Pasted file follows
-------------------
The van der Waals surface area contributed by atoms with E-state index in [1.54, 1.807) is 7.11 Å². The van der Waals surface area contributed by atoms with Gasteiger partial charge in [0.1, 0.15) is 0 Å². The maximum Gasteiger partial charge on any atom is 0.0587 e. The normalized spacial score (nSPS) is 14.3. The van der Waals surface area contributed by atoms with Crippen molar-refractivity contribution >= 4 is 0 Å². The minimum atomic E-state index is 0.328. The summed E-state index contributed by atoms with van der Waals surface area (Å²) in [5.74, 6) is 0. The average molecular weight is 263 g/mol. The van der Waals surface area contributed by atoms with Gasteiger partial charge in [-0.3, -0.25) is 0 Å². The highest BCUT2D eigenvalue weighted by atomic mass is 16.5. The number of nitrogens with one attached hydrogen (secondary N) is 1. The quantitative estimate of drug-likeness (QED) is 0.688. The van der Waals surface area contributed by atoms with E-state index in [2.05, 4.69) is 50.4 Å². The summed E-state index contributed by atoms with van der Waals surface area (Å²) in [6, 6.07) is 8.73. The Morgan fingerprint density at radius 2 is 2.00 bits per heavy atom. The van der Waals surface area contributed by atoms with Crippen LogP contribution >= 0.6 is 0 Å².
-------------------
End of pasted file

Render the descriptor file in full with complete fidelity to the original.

The van der Waals surface area contributed by atoms with E-state index in [1.54, 1.807) is 7.11 Å². The van der Waals surface area contributed by atoms with Gasteiger partial charge in [0.1, 0.15) is 0 Å². The maximum Gasteiger partial charge on any atom is 0.0587 e. The normalized spacial score (nSPS) is 14.3. The van der Waals surface area contributed by atoms with Crippen molar-refractivity contribution >= 4 is 0 Å². The minimum atomic E-state index is 0.328. The summed E-state index contributed by atoms with van der Waals surface area (Å²) in [5.74, 6) is 0. The average molecular weight is 263 g/mol. The van der Waals surface area contributed by atoms with Gasteiger partial charge in [-0.3, -0.25) is 0 Å². The highest BCUT2D eigenvalue weighted by atomic mass is 16.5. The number of nitrogens with one attached hydrogen (secondary N) is 1. The quantitative estimate of drug-likeness (QED) is 0.688. The van der Waals surface area contributed by atoms with E-state index in [2.05, 4.69) is 50.4 Å². The summed E-state index contributed by atoms with van der Waals surface area (Å²) in [6, 6.07) is 8.73. The Morgan fingerprint density at radius 2 is 2.00 bits per heavy atom. The van der Waals surface area contributed by atoms with Crippen LogP contribution >= 0.6 is 0 Å².